Can the city of Philadelphia’s budget priorities trump the Constitution?
That’s the question being debated today at the Third Circuit U.S. Court of Appeals in Tait v. City of Philadelphia. The tour guide licensing lawsuit has generating significant local and national media coverage, including All Things Considered, Marketplace and a front page feature in the Wall Street Journal.
In 2008, the city of Philadelphia passed a law making it illegal to give a tour of the city without first passing a test and obtaining a special government license. The Institute for Justice filed a constitutional challenge to that law because, as lead attorney in the case Robert McNamara puts it, “the First Amendment protects your right to communicate for a living, whether you are a journalist, a stand-up comedian or a tour guide.”
In 2009, the city asked a federal district judge to dismiss the lawsuit without considering the constitutional argument because it had not allocated money in its budget to start enforcing the law immediately. That’s why today the Institute for Justice will argue before the Third Circuit Court of Appeals in Philadelphia that the city’s budget priorities cannot trump the Constitution.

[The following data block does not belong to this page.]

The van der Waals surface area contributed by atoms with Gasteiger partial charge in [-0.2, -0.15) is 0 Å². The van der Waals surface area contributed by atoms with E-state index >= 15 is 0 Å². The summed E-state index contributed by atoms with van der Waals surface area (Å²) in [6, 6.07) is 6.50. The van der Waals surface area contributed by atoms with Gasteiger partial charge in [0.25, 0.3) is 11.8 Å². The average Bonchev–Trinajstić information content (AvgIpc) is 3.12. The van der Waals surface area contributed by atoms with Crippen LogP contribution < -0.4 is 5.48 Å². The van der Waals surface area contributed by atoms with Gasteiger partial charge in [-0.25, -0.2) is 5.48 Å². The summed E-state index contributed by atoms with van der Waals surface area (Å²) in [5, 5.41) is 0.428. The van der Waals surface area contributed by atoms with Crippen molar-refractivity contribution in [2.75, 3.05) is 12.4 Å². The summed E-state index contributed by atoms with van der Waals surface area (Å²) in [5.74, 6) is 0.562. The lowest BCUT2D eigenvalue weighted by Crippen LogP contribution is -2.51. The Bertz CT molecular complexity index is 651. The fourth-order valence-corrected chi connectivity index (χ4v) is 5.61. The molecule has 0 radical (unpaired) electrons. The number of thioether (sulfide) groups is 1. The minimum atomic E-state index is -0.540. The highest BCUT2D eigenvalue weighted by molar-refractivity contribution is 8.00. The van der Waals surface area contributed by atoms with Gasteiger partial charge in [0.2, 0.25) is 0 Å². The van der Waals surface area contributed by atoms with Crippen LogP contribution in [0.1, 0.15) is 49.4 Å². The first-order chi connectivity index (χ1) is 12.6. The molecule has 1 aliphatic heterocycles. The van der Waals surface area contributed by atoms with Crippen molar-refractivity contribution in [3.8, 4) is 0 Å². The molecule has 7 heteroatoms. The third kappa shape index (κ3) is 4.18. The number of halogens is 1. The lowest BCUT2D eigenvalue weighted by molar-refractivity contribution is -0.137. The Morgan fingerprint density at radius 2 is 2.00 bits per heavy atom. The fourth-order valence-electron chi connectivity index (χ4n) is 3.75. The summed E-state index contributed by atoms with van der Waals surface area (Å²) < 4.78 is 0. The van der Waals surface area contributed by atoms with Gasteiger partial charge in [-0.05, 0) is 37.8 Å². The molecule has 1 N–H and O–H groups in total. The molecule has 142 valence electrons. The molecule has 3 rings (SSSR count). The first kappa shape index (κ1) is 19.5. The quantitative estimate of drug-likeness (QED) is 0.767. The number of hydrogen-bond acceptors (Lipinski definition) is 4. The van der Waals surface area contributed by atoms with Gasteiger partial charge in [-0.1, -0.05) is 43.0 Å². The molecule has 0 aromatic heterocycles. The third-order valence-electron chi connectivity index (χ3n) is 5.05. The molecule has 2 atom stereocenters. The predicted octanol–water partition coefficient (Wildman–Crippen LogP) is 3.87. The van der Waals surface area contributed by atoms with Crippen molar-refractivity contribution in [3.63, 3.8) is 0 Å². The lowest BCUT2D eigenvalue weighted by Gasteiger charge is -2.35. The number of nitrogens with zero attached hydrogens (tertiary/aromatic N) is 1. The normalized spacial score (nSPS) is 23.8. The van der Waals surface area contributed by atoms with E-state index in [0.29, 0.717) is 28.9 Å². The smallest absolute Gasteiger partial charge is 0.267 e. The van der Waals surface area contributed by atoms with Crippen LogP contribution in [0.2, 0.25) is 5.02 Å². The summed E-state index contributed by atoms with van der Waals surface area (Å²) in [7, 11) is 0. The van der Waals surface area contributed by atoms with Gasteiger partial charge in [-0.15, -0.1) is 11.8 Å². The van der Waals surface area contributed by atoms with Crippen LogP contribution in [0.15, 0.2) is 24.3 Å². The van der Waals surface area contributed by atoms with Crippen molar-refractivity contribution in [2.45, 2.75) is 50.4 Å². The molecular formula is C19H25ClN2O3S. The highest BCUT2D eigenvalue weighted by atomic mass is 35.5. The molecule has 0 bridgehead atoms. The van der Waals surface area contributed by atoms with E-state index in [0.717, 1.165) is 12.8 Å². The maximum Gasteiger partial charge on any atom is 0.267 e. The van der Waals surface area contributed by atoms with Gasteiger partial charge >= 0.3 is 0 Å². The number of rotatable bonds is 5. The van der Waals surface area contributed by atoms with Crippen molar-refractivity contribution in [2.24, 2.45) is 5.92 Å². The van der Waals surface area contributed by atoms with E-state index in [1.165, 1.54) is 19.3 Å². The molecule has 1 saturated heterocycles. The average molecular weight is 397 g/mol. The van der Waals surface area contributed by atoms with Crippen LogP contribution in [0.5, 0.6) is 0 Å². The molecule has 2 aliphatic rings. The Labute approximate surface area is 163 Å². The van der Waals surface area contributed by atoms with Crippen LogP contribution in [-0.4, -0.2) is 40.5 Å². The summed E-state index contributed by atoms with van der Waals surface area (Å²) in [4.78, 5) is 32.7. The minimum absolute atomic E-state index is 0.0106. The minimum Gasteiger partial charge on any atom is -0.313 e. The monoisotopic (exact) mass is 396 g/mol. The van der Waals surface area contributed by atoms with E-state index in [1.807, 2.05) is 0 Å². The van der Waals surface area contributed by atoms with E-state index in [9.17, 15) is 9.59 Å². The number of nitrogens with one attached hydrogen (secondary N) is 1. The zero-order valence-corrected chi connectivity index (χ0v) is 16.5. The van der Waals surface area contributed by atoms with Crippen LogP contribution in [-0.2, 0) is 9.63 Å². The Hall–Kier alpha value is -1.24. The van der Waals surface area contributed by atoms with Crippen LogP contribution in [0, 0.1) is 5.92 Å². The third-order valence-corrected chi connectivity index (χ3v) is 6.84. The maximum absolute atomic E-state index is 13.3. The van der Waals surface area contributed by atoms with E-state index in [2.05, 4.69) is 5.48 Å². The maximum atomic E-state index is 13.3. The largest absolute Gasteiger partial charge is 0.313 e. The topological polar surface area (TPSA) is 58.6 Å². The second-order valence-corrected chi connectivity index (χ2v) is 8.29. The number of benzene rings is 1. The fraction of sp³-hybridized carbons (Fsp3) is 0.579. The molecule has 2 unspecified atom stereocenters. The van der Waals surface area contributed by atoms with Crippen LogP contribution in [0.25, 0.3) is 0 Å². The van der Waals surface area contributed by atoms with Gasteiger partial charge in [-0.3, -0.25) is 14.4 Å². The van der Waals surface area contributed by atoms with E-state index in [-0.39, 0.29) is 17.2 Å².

According to McNamara, “The Institute for Justice is determined to vindicate the First Amendment rights of ordinary Philadelphians to talk to each other about their city and its history. And to make clear to city officials, in court, that they do not have the power to fine people for unauthorized talking.”
McNamara is the author of Philadelphia: No Brotherly Love for Entrepreneurs, a study examining the state of entrepreneurship in Philadelphia. In September, McNamara filed a similar tour guide lawsuit in the nation’s capital, where talking about the Bill of Rights can land guides in jail for 90 days.